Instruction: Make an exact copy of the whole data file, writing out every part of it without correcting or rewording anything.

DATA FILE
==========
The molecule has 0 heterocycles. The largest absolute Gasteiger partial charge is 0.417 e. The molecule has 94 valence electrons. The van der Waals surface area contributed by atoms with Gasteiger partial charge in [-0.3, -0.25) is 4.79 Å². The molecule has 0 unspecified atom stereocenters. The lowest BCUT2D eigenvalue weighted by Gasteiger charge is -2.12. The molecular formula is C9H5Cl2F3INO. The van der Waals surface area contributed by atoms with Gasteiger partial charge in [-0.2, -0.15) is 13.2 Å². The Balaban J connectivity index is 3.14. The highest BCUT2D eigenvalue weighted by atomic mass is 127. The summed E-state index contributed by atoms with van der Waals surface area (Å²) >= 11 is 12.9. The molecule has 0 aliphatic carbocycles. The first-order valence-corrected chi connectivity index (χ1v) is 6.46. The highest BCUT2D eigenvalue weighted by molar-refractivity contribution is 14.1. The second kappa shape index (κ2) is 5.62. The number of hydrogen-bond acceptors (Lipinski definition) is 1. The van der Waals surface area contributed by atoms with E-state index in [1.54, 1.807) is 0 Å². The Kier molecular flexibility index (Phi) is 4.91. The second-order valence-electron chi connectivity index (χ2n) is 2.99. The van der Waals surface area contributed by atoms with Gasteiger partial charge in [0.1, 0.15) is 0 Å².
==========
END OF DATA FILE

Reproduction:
The molecule has 0 heterocycles. The largest absolute Gasteiger partial charge is 0.417 e. The molecule has 94 valence electrons. The van der Waals surface area contributed by atoms with Gasteiger partial charge in [-0.3, -0.25) is 4.79 Å². The molecule has 0 unspecified atom stereocenters. The lowest BCUT2D eigenvalue weighted by Gasteiger charge is -2.12. The molecular formula is C9H5Cl2F3INO. The van der Waals surface area contributed by atoms with Gasteiger partial charge in [-0.2, -0.15) is 13.2 Å². The Balaban J connectivity index is 3.14. The highest BCUT2D eigenvalue weighted by atomic mass is 127. The summed E-state index contributed by atoms with van der Waals surface area (Å²) >= 11 is 12.9. The molecule has 0 aliphatic carbocycles. The first-order valence-corrected chi connectivity index (χ1v) is 6.46. The highest BCUT2D eigenvalue weighted by molar-refractivity contribution is 14.1. The second kappa shape index (κ2) is 5.62. The number of hydrogen-bond acceptors (Lipinski definition) is 1. The van der Waals surface area contributed by atoms with E-state index in [1.54, 1.807) is 0 Å². The Kier molecular flexibility index (Phi) is 4.91. The second-order valence-electron chi connectivity index (χ2n) is 2.99. The van der Waals surface area contributed by atoms with Gasteiger partial charge in [0.1, 0.15) is 0 Å².